So I’ve finally tried Hari’s on King’s Road. Whilst I’d like to say it was because of Hari’s local legacy on Brompton Road for over 30 years, it was actually because I saw someone sipping something deliciously pink whilst having their haircut when I walked past Hari’s window last week.
Sold, I booked my appointment and a few days later I was sipping a deliciously green drink which consisted of Apple, Kiwi and Mint whilst having my hair cut. Jake who looked after me was great company as we rambled amiably and as I listened to tales about how his father used to cut Jimi Hendrix’s hair.
The haircut was in time for an evening at Anthropology for Love Bakery’s Cupcakes From The Heart book party and more deliciousness involving champagne and cupcakes. Although, I did wait until I had returned home before devouring the chocolate cupcake which I stole away in one of the wonderfully planned takeaway boxes.
Later in the week, I finally visited Chelsea Theatre after much intrigue about its unassuming building on World’s End Estate. Turning up on Friday night for Richard Maxwell’s production of Ads, I was excited to discover a pre-show 10 minute production in the cabaret styled room. And after, we were led into the main theatre.
Ads involved a series of monologues from New York City’s locals who were projected as holograms onto the stage space. Their messages explored a world free from social networking and the distractions of advertising. The irony was how these real people with their real life stories appeared as computer generated simulations. Chelsea Theatre is theatre at its most interesting: pushing the boundaries and questioning mainstream society. Its edgy voice and buzzy atmosphere excites me and I can’t wait to discover more of their work.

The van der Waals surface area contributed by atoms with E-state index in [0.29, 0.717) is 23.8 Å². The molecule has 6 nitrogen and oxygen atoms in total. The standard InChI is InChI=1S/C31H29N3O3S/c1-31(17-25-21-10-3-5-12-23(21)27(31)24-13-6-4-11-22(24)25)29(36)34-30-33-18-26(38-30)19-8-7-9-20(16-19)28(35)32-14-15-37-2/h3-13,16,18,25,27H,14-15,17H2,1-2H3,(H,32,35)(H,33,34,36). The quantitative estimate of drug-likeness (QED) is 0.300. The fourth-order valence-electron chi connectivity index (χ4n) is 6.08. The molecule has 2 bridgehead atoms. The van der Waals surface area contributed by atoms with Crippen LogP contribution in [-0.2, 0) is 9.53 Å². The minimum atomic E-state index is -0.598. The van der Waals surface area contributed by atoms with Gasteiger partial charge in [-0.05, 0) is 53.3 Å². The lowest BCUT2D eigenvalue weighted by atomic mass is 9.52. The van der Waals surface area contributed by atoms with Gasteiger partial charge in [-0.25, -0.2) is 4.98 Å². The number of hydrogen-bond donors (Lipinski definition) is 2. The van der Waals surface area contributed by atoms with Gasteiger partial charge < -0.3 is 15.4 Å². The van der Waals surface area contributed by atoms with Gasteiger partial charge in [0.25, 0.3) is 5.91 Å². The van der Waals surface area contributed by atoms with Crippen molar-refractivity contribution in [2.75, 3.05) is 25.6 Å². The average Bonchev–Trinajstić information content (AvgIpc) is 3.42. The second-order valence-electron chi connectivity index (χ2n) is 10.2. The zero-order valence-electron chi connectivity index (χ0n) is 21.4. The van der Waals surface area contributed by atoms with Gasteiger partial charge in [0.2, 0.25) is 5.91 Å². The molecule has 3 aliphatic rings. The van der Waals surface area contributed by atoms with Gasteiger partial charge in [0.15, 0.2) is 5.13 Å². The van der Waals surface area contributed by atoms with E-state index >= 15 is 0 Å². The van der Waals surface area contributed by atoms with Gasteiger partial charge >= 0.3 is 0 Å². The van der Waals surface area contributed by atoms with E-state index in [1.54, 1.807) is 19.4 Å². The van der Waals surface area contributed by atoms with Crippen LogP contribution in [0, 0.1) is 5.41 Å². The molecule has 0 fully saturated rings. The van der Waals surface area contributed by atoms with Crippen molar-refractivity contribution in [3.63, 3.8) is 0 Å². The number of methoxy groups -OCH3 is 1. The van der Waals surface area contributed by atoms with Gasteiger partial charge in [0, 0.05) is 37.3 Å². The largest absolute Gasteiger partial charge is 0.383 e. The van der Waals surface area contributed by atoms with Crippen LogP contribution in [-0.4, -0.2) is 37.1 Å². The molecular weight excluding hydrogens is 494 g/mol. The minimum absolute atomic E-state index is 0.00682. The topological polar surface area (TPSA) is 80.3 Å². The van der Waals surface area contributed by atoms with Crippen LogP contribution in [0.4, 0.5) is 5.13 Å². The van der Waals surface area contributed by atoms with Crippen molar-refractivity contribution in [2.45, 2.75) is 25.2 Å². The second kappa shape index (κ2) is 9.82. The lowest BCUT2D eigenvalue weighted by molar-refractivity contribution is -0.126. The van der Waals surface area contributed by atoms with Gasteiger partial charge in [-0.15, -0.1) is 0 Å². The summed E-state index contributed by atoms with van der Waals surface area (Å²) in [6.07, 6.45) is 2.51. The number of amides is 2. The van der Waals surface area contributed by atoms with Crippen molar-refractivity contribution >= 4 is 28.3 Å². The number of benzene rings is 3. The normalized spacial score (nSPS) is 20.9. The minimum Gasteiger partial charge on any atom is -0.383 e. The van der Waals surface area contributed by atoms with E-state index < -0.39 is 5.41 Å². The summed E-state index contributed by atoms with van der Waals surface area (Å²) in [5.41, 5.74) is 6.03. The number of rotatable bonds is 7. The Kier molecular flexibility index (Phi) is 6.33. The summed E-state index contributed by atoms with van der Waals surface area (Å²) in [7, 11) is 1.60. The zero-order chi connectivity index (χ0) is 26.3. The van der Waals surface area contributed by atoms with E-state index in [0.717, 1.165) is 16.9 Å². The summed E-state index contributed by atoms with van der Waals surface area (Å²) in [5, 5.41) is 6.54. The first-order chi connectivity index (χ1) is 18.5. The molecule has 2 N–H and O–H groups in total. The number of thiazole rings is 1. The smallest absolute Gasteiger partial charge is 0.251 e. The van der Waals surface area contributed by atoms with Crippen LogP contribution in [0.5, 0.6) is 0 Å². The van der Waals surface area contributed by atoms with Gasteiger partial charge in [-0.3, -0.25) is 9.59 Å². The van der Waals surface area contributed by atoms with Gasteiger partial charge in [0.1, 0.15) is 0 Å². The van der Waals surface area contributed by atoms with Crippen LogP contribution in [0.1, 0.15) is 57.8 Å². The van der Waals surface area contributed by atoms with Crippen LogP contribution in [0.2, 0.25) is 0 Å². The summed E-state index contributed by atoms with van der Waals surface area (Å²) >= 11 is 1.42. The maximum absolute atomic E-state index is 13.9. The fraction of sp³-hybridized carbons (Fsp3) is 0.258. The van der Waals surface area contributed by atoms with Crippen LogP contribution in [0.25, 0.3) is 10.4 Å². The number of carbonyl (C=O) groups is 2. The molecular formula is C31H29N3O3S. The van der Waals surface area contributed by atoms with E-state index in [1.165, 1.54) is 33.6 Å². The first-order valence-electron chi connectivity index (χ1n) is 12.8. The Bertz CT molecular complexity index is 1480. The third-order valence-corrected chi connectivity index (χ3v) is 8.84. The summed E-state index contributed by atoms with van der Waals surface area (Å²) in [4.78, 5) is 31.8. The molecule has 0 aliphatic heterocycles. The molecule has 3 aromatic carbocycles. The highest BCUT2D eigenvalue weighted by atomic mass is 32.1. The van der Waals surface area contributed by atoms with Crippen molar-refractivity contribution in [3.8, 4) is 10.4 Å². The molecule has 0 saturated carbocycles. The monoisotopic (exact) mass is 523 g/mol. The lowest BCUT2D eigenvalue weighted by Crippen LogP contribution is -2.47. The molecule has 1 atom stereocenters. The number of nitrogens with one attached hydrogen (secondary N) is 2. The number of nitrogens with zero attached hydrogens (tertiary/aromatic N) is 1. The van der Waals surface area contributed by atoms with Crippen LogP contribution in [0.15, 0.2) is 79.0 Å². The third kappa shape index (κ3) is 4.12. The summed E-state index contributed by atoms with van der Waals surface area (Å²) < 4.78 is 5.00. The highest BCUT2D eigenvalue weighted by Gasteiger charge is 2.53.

This is my favourite time of the year in Chelsea mainly because of Sloane Square’s Christmas lights. So pretty.
But these aren’t the only lights on the King’s Road. On Saturday, Duke of York Square had a ceremony for the switching on of their Christmas lights. The children loved it, excited to see Saint Nicholas arrive on a horse drawn carriage. And with a gospel choir, free popcorn and horse chestnuts available as well as mulled wine on sale for a fiver from Manicomio, performers entertained the small crowds.
Still, the atmosphere felt a little forced especially with the MC blaring the shops’ late night opening hours on the mic. It was strange to imagine parents taking their children with popcorn sticky hands for a bit of Christmas shopping after.
I didn’t hang around for too long. Instead I set off down the King’s Road to The Phene for the second time in a week.
|Feel Good Shopping at French Sole
A few drinks later, I joined hoards of people from Chelsea heading over Albert Bridge to Battersea Park for the fireworks display.